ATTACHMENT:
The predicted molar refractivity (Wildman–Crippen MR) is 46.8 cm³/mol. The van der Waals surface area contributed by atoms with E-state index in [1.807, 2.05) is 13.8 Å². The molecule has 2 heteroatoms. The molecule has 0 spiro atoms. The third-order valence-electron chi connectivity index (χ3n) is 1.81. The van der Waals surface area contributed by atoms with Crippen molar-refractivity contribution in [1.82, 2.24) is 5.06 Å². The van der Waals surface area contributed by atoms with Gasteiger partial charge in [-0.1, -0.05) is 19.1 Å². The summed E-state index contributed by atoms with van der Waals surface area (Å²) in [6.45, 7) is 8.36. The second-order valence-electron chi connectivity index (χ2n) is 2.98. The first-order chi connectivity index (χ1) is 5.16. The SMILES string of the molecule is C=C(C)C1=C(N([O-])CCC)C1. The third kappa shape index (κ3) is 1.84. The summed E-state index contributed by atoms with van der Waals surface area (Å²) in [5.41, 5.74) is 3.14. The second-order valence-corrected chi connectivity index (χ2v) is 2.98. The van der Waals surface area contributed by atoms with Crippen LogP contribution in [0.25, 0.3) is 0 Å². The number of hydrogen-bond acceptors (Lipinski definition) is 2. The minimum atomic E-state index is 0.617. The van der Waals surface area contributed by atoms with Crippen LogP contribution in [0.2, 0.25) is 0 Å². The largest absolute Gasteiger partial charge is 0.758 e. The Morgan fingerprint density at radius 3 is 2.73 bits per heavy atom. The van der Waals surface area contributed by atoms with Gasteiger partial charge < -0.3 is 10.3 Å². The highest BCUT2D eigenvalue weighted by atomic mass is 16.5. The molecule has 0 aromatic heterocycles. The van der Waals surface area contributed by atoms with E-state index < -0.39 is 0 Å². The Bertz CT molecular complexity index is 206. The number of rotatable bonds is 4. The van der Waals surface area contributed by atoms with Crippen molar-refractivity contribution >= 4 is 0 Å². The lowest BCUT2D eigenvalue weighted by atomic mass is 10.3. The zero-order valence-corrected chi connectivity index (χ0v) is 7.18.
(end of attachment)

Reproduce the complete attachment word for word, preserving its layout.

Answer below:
The predicted molar refractivity (Wildman–Crippen MR) is 46.8 cm³/mol. The van der Waals surface area contributed by atoms with E-state index in [1.807, 2.05) is 13.8 Å². The molecule has 2 heteroatoms. The molecule has 0 spiro atoms. The third-order valence-electron chi connectivity index (χ3n) is 1.81. The van der Waals surface area contributed by atoms with Crippen molar-refractivity contribution in [1.82, 2.24) is 5.06 Å². The van der Waals surface area contributed by atoms with Gasteiger partial charge in [-0.1, -0.05) is 19.1 Å². The summed E-state index contributed by atoms with van der Waals surface area (Å²) in [6.45, 7) is 8.36. The second-order valence-electron chi connectivity index (χ2n) is 2.98. The first-order chi connectivity index (χ1) is 5.16. The SMILES string of the molecule is C=C(C)C1=C(N([O-])CCC)C1. The third kappa shape index (κ3) is 1.84. The summed E-state index contributed by atoms with van der Waals surface area (Å²) in [5.41, 5.74) is 3.14. The second-order valence-corrected chi connectivity index (χ2v) is 2.98. The van der Waals surface area contributed by atoms with Crippen LogP contribution in [0.25, 0.3) is 0 Å². The number of hydrogen-bond acceptors (Lipinski definition) is 2. The minimum atomic E-state index is 0.617. The van der Waals surface area contributed by atoms with Crippen LogP contribution in [0.2, 0.25) is 0 Å². The largest absolute Gasteiger partial charge is 0.758 e. The Morgan fingerprint density at radius 3 is 2.73 bits per heavy atom. The van der Waals surface area contributed by atoms with Gasteiger partial charge < -0.3 is 10.3 Å². The highest BCUT2D eigenvalue weighted by atomic mass is 16.5. The molecule has 0 aromatic heterocycles. The van der Waals surface area contributed by atoms with E-state index < -0.39 is 0 Å². The Bertz CT molecular complexity index is 206. The number of rotatable bonds is 4. The van der Waals surface area contributed by atoms with Crippen molar-refractivity contribution >= 4 is 0 Å². The lowest BCUT2D eigenvalue weighted by atomic mass is 10.3. The zero-order valence-corrected chi connectivity index (χ0v) is 7.18.